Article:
There is a significant and growing risk of severe drought impacts arising from climate change, population growth and environmental drivers, according to the first study to look at the long-term resilience of public water supply in the UK in this context – in an Atkins-led report released today by Water UK.
The report looks at the next 50 years of water provision across the country and considers the impacts of climate change, population growth and abstractions.
Key findings and recommendations in the report include:
- There is a strong case for the UK and Welsh Governments to consider adopting consistent national minimum levels of resilience, recognising that there are significant issues to address, including inter-regional and inter-generational fairness
- The investment needed to increase resilience is relatively modest compared with the cost of drought
- A ‘twin track’ approach that includes supply enhancement, with associated transfers, as well as demand management is the most appropriate strategic mix for the future
- There is a case for a national level ‘adaptive plan’ that supports on-going Water Resource Management Plans and balances risk against opportunities to defer costs
- Industry, government and regulators need to work together with customers on how best to respond to the risk of severe drought.
Ben Piper, Atkins’ technical director for water resources, and project team member, said: “The UK water industry is faced with a difficult future to plan for and to maintain a resilient water supply system. Climate change and population growth combined with tighter than ever environmental standards, all add up to a major challenge. This report lays the challenge out in detail but also points to some tangible solutions.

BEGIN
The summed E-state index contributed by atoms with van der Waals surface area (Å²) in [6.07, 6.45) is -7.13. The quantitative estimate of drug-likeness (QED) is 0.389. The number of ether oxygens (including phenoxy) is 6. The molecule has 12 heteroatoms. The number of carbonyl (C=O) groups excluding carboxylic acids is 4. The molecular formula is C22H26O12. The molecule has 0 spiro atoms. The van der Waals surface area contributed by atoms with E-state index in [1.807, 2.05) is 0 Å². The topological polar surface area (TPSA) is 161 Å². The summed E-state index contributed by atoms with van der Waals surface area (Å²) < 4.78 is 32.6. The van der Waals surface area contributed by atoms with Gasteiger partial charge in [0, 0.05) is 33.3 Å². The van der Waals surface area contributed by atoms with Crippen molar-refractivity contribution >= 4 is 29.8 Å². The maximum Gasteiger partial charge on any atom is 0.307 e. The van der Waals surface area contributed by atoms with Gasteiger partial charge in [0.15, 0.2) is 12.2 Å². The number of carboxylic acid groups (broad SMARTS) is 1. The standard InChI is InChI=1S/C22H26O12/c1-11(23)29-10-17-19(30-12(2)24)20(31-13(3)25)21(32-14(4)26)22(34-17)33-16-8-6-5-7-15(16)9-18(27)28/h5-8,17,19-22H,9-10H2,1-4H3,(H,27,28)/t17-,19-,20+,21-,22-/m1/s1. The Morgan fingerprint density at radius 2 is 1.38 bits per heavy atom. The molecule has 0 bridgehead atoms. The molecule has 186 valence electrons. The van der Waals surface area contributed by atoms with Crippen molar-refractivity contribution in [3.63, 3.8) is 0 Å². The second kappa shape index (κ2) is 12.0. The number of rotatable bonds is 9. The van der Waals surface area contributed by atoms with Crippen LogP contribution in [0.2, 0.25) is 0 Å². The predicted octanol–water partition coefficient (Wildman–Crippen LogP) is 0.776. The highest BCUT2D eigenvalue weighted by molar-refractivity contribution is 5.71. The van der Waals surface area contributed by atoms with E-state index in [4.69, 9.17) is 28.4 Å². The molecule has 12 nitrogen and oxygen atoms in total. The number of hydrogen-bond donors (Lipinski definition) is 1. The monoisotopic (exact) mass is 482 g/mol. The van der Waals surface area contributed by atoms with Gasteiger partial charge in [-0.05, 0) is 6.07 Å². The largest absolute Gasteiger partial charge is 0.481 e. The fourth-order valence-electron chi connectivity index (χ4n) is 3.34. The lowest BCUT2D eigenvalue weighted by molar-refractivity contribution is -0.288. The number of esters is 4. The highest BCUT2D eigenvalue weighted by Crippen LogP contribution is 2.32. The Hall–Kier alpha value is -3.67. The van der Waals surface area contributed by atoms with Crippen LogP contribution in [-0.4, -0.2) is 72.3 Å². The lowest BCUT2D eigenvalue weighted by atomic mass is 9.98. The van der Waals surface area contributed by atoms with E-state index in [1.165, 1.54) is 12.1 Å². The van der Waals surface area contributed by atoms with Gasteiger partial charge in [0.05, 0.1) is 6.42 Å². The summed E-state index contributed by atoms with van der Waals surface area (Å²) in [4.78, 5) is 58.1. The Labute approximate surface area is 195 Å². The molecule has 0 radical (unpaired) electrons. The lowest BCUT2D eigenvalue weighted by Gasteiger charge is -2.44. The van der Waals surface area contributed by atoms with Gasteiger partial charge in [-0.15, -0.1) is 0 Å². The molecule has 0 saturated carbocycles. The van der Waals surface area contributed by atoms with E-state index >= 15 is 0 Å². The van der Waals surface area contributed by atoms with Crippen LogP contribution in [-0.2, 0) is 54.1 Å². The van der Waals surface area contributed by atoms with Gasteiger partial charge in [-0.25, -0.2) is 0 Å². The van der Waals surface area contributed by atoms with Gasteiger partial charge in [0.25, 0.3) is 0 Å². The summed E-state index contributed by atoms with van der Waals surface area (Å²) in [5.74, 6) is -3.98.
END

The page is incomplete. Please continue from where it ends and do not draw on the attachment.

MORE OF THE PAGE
Jean Spencer, regulation director at Anglian Water and chair of the steering group for the project, added: “The threat of drought is already with us – were it not for the unprecedented rainfall in the spring of 2012, we might have suffered significant problems with water supply that summer. This is world class research that will support companies and government in planning for resilient water resources in the future.”
The study was funded by Water UK and was led by a steering group, comprising water companies, regulators and UK and Welsh Government representatives. Atkins worked with a team, including representatives from Mott Macdonald, Nera Economic Consulting, HR Wallingford and the University of Oxford Environmental Change Institute.
Atkins is working on other initiatives that will similarly underpin its work to help to influence policy and strategy in this field and the next round of Water Resource Management Plans. Notable projects/involvements include:
- UKWIR – Atkins was the lead consultant for two projects under its Methodologies for Water Resource Management Plan 2019 programme
- Joint UK Research Council MaRIUS project – Atkins is a member of the external stakeholder advisory panel for the Managing the Risks, Impacts and Uncertainties of Drought and Water Scarcity Project led by the University of Oxford
- Regional and individual water company initiatives – such as continuing Atkins’ involvement in programmes including Water Resources in the South East (WRSE) and Water Resources East (WRE).
The reports are available online: